A Quick Update

In 2010, we moved back to the small town in Colorado that I never stopped missing while we lived in Mexico. Now I sometimes miss Mexico, but I wouldn't travel as freely as we did when we were there, camping out in remote areas and so forth.

Mexico today is in a period of change, and in many ways it is more dangerous now. That said, I have plenty of American friends who still live there very happily, just taking a few more precautions than they did in the past.

Just to say!


Visit Expedia…

Expedia is my favorite place to book airfare, and they handle hotels, car rentals, cruises, etc. I like the organization of the site for figuring out what flights I want. Click on the suitcase to take a look.

I was very pleased to win an award for this blog! Even better for you: click through for lists of all sorts of award-winning travel blogs.

Tripbase Blog Awards 2009

Tripbase Blog Awards 2009

December 2004. — We are both online a LOT, and last time we went to Mexico, we spent a lot of time in often-noisy, often-slow Mexican internet cafes. The good news is that they were practically everywhere and easy to find.

This trip is different. We are online wherever we want to be. We researched what was available and discovered that it was out of our price range at this time. Basically, there are a variety of companies that add nifty equipment to a Direcway dish. With some of them, you can actually be online while driving down the road… hopefully while someone ELSE is doing the driving! Other systems are meant to help you set up more easily when stationery.

Well, it happens that Kelly is an inventor sort (he even got a patent for one of his ideas a while back) and also a real do-it-yourself type. So we bought a complete Direcway satellite system, brand new and with the newest modem, on eBay. If you do this, you do have to be sure that the system does not have any outstanding charges on it at Direcway. Or you can buy your system right from Direcway… it’s about $600 with shipping included to anywhere in the US (or at least the continental 48, not sure about Alaska/Hawaii). Direcway had a special going for $500, but we paid about $300 on eBay.

Next, we phoned Direcway and got set up as customers, giving them a credit card and signing up for 15 months of home service at about $60 a month. There was not a shorter option. You can’t do the installation yourself but must have an official installer put it on your house. The official installer in our town, a friend of ours, came over and got started with Kelly but he had to go out of town before things got done. Kelly called Direcway customer service a couple of times, waited 45 minutes to an hour each time, and both times happened to get very helpful tech support guys. One changed us over to Mexsat5, a satellite that covers the continental US and also Mexico. We needed that.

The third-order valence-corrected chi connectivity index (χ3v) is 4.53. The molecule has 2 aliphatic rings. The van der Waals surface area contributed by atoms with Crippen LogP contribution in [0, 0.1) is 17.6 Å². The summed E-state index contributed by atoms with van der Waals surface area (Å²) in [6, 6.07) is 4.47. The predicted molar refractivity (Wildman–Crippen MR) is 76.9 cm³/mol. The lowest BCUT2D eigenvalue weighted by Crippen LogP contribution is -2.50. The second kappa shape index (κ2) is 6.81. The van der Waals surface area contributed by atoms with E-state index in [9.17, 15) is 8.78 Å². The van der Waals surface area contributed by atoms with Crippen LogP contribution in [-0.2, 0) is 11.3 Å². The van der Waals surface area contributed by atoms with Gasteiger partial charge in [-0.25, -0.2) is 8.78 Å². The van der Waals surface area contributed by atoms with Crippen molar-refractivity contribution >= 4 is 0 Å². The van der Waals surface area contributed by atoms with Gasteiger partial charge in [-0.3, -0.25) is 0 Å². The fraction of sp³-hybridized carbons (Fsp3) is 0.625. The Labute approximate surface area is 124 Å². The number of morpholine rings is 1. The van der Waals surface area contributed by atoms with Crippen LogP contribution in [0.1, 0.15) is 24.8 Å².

With the other one answering some of Kelly’s questions, we got online before our installer friend got back in town. Tra La! Faster than dialup, not as fast as DSL… that’s one reason a lot of people sell their systems on ebay: they switch to DSL when it comes to their area.

Kelly fabricated a tripod out of materials we had, or he could have bought one. He fixed up a way to carry the tripod and dish on the roof of the motorhome. The thing that sticks out of the dish, the various cables, and the modem are tucked away when we travel.

You need to know your latitude and longitude (or just your zip code if in the US) so we also bought on eBay a small GPS unit that runs off our laptop. (In Mexico, we haven’t even had to use our GPS unit yet, as our guide to Mexican campgrounds by Mike and Teri Church has the GPS locations for the campgrounds we have stayed at, or for ones just down the road and that’s close enough.) This gives us the numbers we need to plug in,and we just follow instructions for setting up, using Direcway’s software embedded in the modem. It requires Internet Explorer too.

“Just” follow instructions… it’s been uncertain a couple of times for a while, but each time it has ultimately worked. The first time it worked away from home, we were in a campground in Texas, and that was a thrill. Then there was the first time in Mexico, another thrill, specially because that was totally from the solar panels on our roof. Where we are now, at a hot springs campground near Ciudad Valles, in the state of San Luis Potosi, is our third setup. It took the longest because I had put the latitude and longitude in wrong, not converting the minutes to fractions of degrees. So that’s one mistake we won’t make again. Passing the second step, the cross polarization, takes a while sometimes. We do it manually till we are mostly passing, then do it automatically to lock it in.

One caution: Unlike TV satellite dishes, this baby is both transmitting and receiving. (You don’t need a phone line of any kind after that initial setup on your house.) So you need to put the dish where people won’t get fried by the transmitting energy… 6 feet or more off the ground.

If you are interested in doing something like this, google on “internet satellite dish” and RV, or some such phrase, and read everything you can! This has certainly had its extremely frustrating moments, but with Kelly as stubborn as he is, and good at this kind of thing, it’s working great for us!

Two essential parts of our hookup: the dish (among orange trees) and the blackwater drain, not always an easy thing to find in Mexico!

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